Equine Metabolic Syndrome.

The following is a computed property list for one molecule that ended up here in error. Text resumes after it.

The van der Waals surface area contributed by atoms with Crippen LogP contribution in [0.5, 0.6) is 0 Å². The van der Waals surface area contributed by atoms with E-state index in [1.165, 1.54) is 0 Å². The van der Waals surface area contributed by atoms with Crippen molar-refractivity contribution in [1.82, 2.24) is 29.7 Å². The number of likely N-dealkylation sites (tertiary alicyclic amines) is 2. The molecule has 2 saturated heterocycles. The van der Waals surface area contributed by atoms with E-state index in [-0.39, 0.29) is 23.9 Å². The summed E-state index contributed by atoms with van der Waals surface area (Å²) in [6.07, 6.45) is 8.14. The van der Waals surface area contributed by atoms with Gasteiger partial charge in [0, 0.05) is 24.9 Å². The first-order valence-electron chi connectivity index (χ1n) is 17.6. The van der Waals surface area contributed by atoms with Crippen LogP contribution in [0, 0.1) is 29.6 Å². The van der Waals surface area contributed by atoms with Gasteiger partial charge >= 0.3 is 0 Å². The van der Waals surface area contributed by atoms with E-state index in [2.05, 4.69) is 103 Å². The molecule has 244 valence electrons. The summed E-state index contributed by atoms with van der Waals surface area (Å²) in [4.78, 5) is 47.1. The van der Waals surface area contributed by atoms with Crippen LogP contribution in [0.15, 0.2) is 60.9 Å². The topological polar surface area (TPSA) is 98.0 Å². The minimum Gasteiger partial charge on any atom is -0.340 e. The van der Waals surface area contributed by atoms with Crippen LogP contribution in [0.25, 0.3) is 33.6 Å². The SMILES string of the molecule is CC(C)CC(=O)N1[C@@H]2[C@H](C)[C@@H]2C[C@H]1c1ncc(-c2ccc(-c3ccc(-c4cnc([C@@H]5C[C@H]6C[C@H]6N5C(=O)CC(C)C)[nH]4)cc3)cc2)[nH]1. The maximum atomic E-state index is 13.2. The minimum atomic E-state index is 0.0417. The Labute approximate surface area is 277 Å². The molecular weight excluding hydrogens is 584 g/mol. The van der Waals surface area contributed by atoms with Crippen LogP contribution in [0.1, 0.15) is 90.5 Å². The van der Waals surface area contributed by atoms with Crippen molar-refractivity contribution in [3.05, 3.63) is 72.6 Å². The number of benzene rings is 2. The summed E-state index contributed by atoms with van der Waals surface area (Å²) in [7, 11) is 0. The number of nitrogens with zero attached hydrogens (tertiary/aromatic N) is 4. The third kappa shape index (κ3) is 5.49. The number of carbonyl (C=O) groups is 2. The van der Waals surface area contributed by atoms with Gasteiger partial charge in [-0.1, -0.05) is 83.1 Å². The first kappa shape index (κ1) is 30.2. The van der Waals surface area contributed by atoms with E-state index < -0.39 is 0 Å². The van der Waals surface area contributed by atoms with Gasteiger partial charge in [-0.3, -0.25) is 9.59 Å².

Equine Metabolic Syndrome (EMS) can be defined in three parts: obesity/fat pads, insulin-resistance (similar to Type 2 diabetes in humans) and constant lameness. EMS can be a genetic trait, but can also develop over time in a susceptible horse or donkey. Your horse can show signs of EMS if their diet is high in sugar.  Horses that have EMS generally have “fat deposits” covering the neck, (cresty neck) shoulders, back and rump and have puffy eye sockets. Some EMS horses can also appear bloated, have trouble breathing, exhibit excessive sweating and have a strong digital pulse. A digital pulse can be read by pressing down on the main artery that enters the hoof, and can be felt by holding your two forefingers against the backside of the horse’s pastern, just between the coronet band and the fetlock. A strong digital pulse indicates inflammation in the hooves and possibly other parts of the body. Horses that have EMS will have laminitic rings on their hooves as well. Laminitic rings occur when the laminae become inflamed and the attachment of the coffin bone to the hoof wall becomes compromised. When the lamina is inflamed, the coffin bone can be detached at that period in time and then reattached by new healthy hoof growth. This is what gives the hoof wall a rippled or wavy effect. If you see a horse with ripples in its hoof walls, this could be an early sign of EMS. A knowledgeable hoof care practioner or veterinarian may be able to estimate the severity of the laminitic episode by looking at the space between the ripples. The physical appearance of an EMS horse that has foundered is a unique stance where the horse has its front legs stretched far out in front of it to relieve the coffin bone from pressure. Horses that have been foundered for a long period of time tend to get tight muscles from this stance. There is a blood test available that can determine insulin-resistance in horses. Always consult your veterinarian about questions/concerns regarding your horse’s health. For more information on how blood sugars can be tested to determine equine health, here’s an excellent website: then click on equine insulin resistance link.